Their film “Stand True” was light hearted and funny, but the night of its ‘world premiere” celebration, when it screened in front of 200 Community members in the Kitamaat Village Rec Centre, invited guest, Charlotte Brooks got up to speak. I witnessed the group of young filmmakers visibly transform. Charlotte talked about how their film’s theme of rumours touched on something so important, and she shared what living with HIV has been like for her, how rumours and stigma caused so much pain to her and to her family. Suddenly those youth knew that they had not only done something cool, they had done something important with their short film. Life-changing even.
By David Ng On October 23, 2013 | 0 Comments
Katherine Dodds AKA "Kat" is the founder of Good Company Communications and HelloCoolWorld.com. Trained in renegade advertising & branding through her work with Adbusters in the '90s, Kat's early induction into the possibilities of the web-world was inspired by the term hypertext, which she immediately found comforting. She is dedicated to cause-related communication and to the development and use of tools that promote democratic processes.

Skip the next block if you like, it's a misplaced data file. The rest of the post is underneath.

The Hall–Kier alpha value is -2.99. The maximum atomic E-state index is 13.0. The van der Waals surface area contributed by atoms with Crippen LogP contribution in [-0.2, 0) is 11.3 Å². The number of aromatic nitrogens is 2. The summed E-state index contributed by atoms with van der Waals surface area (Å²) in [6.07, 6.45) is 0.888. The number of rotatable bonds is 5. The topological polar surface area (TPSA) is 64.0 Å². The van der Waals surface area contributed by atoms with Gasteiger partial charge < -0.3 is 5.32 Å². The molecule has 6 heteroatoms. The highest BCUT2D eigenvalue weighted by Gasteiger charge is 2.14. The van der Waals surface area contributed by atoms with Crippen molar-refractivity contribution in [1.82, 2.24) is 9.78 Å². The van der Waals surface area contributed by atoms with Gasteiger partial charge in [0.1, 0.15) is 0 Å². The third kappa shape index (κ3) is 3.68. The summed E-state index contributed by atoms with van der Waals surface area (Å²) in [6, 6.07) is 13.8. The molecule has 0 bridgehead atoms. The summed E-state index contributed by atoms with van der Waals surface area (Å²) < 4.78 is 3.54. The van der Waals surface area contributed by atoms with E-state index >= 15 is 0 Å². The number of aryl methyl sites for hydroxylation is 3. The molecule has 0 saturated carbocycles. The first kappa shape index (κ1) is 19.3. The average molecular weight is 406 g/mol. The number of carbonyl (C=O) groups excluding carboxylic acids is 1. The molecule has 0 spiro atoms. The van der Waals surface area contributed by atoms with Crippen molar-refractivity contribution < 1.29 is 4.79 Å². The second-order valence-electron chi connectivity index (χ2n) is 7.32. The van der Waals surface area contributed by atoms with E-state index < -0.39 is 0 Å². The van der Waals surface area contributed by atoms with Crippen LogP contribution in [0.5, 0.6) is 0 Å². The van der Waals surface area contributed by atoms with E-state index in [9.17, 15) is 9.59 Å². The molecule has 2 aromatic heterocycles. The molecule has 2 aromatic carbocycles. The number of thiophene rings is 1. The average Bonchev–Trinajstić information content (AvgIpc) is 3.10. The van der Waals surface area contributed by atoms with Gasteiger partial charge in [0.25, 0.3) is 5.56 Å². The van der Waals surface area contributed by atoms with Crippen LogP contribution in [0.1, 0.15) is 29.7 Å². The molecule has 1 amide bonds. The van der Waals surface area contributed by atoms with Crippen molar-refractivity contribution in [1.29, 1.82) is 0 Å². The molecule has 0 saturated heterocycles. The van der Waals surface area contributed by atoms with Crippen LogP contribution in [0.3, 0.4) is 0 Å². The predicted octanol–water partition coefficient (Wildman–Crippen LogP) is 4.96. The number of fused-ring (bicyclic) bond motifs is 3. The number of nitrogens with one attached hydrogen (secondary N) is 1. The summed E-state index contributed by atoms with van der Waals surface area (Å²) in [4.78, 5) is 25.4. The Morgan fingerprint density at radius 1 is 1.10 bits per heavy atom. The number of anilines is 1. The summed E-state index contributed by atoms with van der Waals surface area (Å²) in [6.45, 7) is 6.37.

Photo credit: FNHA
Kat and I are attending the Gathering Wisdom for a Shared Journey conference at the Hyatt in foggy Vancouver this week!
The conference also commemorates the inaugeration of the new health authority - the First Nations Health Authority - and began with an emphasis on ceremony.
Today I attended my first session which was a youth panel on HIV and harm reduction - some of our friends from Chee Mamuk and the First Nations Health Authority were there presenting the Around the Kitchen Table video that we made. We heard a youth panel talk about HIV and harm reduction, and how HIV is a virus, just like a cold and flu virus, except it has alot of stigma attached to it. It made me think about the first Star in Your Own Stories video project that we did with Chee Mamuk, and how the Haisla youth identified rumours as a major problem in their community, particularly around the issue of HIV.
The First Nations Health Authority is emphasizing a wellness approach, and destigmatizing HIV is part of this wellness approach. Instead of spreading misinformation and assumptions, supporting people with HIV in our communities can ensure that our communities are well.